11. ^ a b Magnusson 2006, pp. 242–244
  12. ^ National Anti-Slavery Standard, January 30, 1851, p. 141

Further reading[edit]

  • Craft, Ellen; Craft, William; Blackett, R. J. M. (1999) [1860], Running a Thousand Miles for Freedom: Or, The Escape of William and Ellen Craft from Slavery, Louisiana State University Press, ISBN 0-8071-2320-X 
  • R. J. M. Blackett, Beating Against the Barriers: Biographical Essays in Nineteenth-Century Afro-American History (Baton Rouge: Louisiana State University Press, 1986).
  • Sarah Brusky, "The Travels of William and Ellen Craft: Race and Travel Literature in the Nineteenth Century," Prospects 25 (2000): 177–91.
  • Michael A. Chaney, "The Uses in Seeing: Mobilizing the Portrait in Drag in Running a Thousand Miles for Freedom." Fugitive Vision: Slave Image and Black Identity in Antebellum Narrative (Bloomington: Indiana University Press, 2008).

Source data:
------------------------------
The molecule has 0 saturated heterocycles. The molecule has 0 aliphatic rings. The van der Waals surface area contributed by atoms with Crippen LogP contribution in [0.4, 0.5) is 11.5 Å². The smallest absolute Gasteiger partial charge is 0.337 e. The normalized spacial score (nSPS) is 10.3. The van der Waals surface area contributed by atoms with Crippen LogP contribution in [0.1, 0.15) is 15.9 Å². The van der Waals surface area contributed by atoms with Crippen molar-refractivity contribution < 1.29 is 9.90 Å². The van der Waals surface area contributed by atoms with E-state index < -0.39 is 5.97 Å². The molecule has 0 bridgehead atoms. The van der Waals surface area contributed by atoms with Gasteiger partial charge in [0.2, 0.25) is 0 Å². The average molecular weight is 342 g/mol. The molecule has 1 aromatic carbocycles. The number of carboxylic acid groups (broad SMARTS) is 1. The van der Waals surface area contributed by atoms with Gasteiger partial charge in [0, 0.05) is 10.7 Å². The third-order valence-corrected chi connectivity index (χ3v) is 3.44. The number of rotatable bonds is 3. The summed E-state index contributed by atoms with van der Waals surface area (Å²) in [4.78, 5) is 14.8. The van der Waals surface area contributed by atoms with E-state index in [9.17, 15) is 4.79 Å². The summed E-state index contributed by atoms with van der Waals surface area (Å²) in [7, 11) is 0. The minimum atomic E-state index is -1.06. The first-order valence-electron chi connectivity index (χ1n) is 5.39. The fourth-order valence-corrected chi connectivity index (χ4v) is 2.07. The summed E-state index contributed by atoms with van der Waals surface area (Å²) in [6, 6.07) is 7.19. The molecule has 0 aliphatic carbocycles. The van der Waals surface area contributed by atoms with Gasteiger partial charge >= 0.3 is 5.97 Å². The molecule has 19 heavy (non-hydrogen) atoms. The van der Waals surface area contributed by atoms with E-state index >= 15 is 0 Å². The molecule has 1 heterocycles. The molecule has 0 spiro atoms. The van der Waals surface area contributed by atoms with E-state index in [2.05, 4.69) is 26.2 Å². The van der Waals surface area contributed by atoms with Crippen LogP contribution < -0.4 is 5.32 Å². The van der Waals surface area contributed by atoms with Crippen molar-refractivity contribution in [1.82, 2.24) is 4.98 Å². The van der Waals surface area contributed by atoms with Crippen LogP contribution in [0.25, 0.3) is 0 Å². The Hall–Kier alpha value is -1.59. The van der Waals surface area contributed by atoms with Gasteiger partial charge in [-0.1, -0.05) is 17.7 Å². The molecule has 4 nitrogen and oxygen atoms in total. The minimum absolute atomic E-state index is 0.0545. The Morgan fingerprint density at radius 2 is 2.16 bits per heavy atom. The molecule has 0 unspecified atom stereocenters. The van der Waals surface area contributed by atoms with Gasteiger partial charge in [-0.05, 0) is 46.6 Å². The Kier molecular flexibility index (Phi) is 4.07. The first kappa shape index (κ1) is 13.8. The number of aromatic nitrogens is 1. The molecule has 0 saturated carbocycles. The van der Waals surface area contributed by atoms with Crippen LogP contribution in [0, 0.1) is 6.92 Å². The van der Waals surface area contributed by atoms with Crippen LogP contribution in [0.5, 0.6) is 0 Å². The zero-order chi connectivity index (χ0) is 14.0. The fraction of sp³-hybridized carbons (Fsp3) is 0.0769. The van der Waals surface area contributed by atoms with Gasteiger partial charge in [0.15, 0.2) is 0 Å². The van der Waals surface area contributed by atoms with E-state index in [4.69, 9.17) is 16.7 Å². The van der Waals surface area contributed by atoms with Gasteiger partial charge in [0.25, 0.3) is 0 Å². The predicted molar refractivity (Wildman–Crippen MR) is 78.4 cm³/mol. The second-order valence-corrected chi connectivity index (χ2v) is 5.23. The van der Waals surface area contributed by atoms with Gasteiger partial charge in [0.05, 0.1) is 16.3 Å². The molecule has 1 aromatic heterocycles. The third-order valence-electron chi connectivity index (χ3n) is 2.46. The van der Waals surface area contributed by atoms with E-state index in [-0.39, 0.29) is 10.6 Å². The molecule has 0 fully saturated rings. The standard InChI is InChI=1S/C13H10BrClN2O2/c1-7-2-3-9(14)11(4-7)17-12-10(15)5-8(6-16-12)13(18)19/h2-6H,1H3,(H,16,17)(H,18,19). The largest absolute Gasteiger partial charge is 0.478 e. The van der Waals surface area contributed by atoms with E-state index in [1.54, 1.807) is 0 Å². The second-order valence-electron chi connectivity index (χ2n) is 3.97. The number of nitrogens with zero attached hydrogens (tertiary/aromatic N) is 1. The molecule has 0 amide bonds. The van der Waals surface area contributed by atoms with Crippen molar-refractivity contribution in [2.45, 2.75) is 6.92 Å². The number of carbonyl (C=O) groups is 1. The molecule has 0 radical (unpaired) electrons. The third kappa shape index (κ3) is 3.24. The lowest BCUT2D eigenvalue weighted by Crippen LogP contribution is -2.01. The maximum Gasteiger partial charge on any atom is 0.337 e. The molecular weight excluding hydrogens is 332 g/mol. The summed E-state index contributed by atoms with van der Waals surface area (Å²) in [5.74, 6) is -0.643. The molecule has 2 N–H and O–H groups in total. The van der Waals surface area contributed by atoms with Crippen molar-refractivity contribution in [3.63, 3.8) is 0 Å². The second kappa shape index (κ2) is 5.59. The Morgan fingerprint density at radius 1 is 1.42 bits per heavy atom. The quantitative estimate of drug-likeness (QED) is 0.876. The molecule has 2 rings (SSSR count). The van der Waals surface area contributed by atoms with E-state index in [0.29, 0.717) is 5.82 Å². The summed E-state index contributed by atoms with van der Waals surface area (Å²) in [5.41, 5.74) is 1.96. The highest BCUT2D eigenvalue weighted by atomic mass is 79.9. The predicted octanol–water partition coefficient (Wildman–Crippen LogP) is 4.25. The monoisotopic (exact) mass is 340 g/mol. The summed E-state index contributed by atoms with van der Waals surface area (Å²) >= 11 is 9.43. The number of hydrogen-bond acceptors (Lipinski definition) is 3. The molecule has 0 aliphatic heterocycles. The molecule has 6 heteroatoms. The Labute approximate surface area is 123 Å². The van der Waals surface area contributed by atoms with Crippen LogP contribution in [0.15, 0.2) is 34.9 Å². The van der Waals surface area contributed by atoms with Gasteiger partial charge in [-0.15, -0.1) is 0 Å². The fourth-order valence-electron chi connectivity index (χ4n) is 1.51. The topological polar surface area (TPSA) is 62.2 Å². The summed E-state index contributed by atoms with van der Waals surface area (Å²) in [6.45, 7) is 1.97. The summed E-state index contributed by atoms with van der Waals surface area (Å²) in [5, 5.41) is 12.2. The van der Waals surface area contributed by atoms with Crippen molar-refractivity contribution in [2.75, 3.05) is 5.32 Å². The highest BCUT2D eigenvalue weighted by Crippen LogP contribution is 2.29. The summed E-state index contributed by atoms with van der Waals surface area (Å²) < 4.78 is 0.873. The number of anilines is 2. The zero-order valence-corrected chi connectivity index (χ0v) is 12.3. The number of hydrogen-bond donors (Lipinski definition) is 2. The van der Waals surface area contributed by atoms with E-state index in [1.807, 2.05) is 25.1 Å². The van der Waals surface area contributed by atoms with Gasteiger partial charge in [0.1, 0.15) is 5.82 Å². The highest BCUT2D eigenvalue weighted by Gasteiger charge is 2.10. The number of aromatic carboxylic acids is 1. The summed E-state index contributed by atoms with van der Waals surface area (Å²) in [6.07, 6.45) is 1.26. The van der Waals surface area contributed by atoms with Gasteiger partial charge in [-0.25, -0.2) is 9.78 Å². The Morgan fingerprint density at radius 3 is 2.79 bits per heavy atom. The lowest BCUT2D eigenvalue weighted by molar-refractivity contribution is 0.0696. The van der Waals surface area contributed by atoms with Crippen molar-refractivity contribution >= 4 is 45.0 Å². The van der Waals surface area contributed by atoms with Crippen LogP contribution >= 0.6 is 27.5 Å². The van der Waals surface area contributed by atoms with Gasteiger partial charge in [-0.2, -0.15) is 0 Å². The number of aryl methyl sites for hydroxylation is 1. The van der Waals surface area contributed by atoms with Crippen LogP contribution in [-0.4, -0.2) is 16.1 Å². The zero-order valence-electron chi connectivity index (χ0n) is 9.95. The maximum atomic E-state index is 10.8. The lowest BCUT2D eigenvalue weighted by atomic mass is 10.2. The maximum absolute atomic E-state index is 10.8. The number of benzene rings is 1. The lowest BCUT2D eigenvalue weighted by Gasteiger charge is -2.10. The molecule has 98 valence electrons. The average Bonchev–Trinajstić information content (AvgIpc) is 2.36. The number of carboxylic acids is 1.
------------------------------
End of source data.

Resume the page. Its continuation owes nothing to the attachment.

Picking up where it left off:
• Ellen Samuels, "'A Complication of Complaints': Untangling Disability, Race, and Gender in William and Ellen Craft's Running a Thousand Miles for Freedom," MELUS 31 (fall 2006): 15–47.
  • Dorothy Sterling, Black Foremothers: Three Lives (Old Westbury, N.Y.: Feminist Press, 1998).
  • Daneen Wardrop, "Ellen Craft and the Case of Salomé Muller in Running a Thousand Miles for Freedom," Women's Studies 33 (2004): 961–84.

External links[edit]